North Korea state media said today that discussions regarding family reunions across the 38th parallel won’t happen until the South hears the North’s demands, in particular the re-opening of an inter-Korean tourism program that was highly lucrative for the North.
South Korean President Park Geun-hye offered earlier in the week to coordinate with North Korea on reuniting family members who have been separated since the Korean War over half a century ago.
“I hope that North Korea will create a new opportunity for South-North relations and a framework for dialogue by taking a good first step with family reunions,” Ms. Park said on Monday, according to Choe Sang-Hun for the New York Times. Even Ms. Park was skeptical of how North Korean leader Kim Jong Un would react to her proposal, however, going so far as to offer increased humanitarian aid and assistance to farmers in the North should Mr. Kim accept.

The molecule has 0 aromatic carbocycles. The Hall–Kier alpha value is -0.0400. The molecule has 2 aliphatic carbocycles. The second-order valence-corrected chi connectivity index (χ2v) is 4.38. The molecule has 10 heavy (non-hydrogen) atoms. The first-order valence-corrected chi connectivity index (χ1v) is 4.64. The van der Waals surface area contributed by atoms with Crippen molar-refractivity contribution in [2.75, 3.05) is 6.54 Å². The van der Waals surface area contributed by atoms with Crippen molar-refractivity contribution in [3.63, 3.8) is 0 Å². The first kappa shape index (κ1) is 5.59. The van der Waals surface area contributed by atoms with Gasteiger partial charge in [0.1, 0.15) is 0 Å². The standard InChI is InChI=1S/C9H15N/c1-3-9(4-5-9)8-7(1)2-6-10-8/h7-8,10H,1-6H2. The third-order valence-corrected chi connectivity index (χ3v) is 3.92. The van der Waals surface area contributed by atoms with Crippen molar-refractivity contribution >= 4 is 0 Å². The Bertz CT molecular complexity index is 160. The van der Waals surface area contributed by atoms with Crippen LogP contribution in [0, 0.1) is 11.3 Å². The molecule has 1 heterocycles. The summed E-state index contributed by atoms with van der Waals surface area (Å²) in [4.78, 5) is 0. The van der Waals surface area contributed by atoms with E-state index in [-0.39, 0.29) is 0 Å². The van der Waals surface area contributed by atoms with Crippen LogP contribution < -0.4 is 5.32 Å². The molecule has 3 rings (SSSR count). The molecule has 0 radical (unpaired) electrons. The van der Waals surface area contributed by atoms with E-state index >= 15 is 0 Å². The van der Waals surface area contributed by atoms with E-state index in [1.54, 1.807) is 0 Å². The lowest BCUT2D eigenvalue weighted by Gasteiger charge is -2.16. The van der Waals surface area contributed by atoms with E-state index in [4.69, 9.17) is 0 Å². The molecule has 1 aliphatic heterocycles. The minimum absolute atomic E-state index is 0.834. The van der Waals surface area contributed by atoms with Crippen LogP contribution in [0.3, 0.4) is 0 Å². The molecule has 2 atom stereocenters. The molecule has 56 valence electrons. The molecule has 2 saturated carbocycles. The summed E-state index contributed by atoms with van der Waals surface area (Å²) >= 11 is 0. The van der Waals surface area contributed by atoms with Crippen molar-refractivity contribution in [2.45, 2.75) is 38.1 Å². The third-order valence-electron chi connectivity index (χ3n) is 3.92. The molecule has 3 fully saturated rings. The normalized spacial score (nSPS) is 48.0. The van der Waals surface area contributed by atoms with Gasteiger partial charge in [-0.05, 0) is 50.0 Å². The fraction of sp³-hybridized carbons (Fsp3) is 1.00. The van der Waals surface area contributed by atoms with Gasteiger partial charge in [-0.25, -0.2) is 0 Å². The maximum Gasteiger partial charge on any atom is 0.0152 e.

Millions of Koreans have been separated from family and friends since the Korean war came to a halt in 1953, with all phone calls, letters and emails between the two countries banned. Approximately 22,000 Koreans took part in government-organized reunions between 1985 and 2010, but 73,000 individuals remain on the waiting list since the reunion program stalled four years ago, according to Choe.
The South must address “the proposals of our side,” state-run media in the North said earlier today, before Kim Jong Un will discuss continuation of the family reunions. A key contention, according to Fox News, is “the restart of a dormant lucrative joint tourism project in the North.” Diamond Mountain Resort is located in a special administrative region of North Korea, allowing tourists from the outside world to visit via one road running through the Demilitarized Zone. The resort was closed down in 2008 after a South Korean tourist was shot and killed while walking on the beach at the resort.